The unfortunate thing with believing in self-fulfilling prophecies when you’re chronically ill is that it causes – at least for me – a great degree of added stress and anxiety. Even though I’m extremely ill, I find myself, quite often, trying to act better than I feel even though the chances of that making me feel better are slim. I always make the effort to be well-groomed and dressed when I go out – to make sure people can’t see how ill I really am –, even to doctors’ appointments where I’ve had at least one doctor comment on how well I always put myself together. I know that acting as if you’re not ill when you are may sound silly, but psychologically and emotionally it helps to keep me from falling too deeply into depression. It also helps me not feel pity for myself and rarely gives other people an opportunity to engage with pity for me or to treat me gingerly. However, acting healthy or completely well, when you’re not does take a toll on you; and I think, after just a few days into the visit with my cousins, I’m starting to feel it.

Yesterday, I posted about my cousins who arrived on Sunday for a two-week visit. They’ve only been here for two full days, but my body is already feeling the effects of acting as their host. On Sunday when we got home from the airport, we rested for a few hours, and then I made us a light meal for dinner. Not much for someone who is well but a lot for me. Yesterday, we spent most of the day at home because of the extreme hot weather we’re experiencing at the moment and to give them some downtime to adjust to the time difference and recover from jet lag. Then later in the afternoon, we went out to run an errand that didn’t take very long but involved taking a taxi, briefly walking through the local shopping mall, and a short walk home to give my cousins a chance to see the neighbour and get familiarized with it so they can go out without me when they choose. When we returned home, I cooked dinner for us, not giving any thought to the less-than typical day of activity I’d already had.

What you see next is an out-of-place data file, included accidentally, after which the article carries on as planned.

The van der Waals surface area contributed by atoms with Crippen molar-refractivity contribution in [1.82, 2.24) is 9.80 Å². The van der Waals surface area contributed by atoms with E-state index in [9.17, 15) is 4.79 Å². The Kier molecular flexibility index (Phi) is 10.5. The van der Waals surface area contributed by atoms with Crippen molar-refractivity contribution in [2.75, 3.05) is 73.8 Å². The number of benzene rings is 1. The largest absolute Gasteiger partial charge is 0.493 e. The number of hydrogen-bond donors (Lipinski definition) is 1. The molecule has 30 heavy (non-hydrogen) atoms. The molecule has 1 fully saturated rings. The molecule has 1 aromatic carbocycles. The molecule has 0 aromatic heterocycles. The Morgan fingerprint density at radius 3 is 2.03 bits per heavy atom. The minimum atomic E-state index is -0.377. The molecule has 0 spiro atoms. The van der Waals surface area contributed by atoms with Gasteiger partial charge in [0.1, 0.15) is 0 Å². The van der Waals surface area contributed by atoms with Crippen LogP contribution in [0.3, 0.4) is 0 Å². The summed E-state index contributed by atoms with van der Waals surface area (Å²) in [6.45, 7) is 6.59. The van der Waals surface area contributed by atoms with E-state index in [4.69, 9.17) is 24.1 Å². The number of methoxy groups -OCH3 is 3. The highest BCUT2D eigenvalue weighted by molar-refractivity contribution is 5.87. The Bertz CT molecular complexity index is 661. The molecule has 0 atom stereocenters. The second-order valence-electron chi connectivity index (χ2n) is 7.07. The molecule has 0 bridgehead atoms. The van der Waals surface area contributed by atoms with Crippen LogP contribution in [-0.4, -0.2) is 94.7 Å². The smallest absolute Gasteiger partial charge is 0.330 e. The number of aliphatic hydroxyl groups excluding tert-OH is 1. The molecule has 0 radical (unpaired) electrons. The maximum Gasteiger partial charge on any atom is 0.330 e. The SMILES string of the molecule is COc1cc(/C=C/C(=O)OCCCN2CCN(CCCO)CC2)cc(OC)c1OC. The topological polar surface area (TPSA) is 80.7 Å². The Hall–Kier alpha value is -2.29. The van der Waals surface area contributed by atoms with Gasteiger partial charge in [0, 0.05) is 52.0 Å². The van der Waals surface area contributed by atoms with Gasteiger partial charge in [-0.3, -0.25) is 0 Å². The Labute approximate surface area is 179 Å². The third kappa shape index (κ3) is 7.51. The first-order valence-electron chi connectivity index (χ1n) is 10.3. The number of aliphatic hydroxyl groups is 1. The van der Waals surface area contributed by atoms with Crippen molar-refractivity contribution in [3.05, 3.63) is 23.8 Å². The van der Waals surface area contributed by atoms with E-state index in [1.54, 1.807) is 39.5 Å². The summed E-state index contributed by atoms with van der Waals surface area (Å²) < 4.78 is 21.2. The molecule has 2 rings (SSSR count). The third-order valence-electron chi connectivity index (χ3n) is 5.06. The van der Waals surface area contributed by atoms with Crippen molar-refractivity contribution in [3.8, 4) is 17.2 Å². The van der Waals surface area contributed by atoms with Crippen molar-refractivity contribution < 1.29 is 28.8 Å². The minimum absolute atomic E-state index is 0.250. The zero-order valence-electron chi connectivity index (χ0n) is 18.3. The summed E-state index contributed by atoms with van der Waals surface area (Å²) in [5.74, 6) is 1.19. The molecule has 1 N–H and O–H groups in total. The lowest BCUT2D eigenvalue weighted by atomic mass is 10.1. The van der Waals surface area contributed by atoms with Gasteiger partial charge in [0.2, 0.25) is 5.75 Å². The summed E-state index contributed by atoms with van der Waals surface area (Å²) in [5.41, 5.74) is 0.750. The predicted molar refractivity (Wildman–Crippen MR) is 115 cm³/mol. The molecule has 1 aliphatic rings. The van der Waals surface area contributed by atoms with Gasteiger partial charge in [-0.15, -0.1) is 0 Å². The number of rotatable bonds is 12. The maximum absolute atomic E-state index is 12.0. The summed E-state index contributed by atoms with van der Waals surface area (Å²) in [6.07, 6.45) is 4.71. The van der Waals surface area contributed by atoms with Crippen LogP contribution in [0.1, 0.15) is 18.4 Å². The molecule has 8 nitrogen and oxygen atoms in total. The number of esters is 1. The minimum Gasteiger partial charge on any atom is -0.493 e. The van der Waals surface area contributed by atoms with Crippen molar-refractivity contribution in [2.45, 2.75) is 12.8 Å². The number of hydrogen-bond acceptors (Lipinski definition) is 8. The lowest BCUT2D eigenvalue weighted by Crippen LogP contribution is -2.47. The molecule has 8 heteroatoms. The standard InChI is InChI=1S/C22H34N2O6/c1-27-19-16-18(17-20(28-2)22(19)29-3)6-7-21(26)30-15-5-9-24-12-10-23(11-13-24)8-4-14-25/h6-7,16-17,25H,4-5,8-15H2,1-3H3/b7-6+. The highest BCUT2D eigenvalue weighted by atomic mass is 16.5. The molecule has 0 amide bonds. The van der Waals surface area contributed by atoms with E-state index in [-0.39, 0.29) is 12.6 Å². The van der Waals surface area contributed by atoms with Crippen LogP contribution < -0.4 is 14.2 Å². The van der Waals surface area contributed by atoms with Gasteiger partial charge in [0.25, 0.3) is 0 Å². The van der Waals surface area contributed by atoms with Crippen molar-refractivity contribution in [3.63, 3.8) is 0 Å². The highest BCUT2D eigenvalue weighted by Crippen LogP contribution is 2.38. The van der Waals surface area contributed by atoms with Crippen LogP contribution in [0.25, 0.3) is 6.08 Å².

Well, here we are today. Not out on the day-trip I had planned for us because my legs, pelvis, hips, and back feel like they are on fire. This was part of the reason I had so much anxiety about them coming to visit. I know this isn’t a self-fulfilling prophecy, but it might be whatever the flip side of one would be. By not acting as if I’m ill and not taking my limits into consideration as I move about every day while my cousins are visiting I will cause myself more pain. Therefore, I have to be willing to admit, to myself most of all that I am ill and can’t do as much as they can do every day. I have to remind myself that there is nothing wrong with taking pity on myself for the purpose of self-care, or having others step in to do the things I can’t because all that means is that I’m taking more care of myself. But most importantly, I have to fully accept that I am ill so that when the extra pain kicks in, as it has today, I don’t get angry with myself or feel betrayed by my body.

One of my close friends who knows me well, especially how hard I find asking for help even when I need it, has taken my cousins out for the afternoon to give me some time to rest. I’m very grateful for his help and unspoken understanding. Being on my own for these few hours, I’m realizing that the longer I’m ill and the more I resist acting as if I am, the harsher the reminders I’ll receive from my body. As often as I’ve said in the past that I accept what is happening to me, it seems that I’m still quite a distance away from that being the reality.

 

Muse – Resistance

 

 

A Fortnight Of Busyness

Last year, when my much younger cousin said she wanted to come for a visit with her young daughter, I didn’t give it much thought because they are cousins from a favoured branch of my family tree with whom I enjoy spending my time. When I agreed that they could come, she immediately started scouring the internet for flights she could afford. As soon as she found one, she booked it and there was no going back.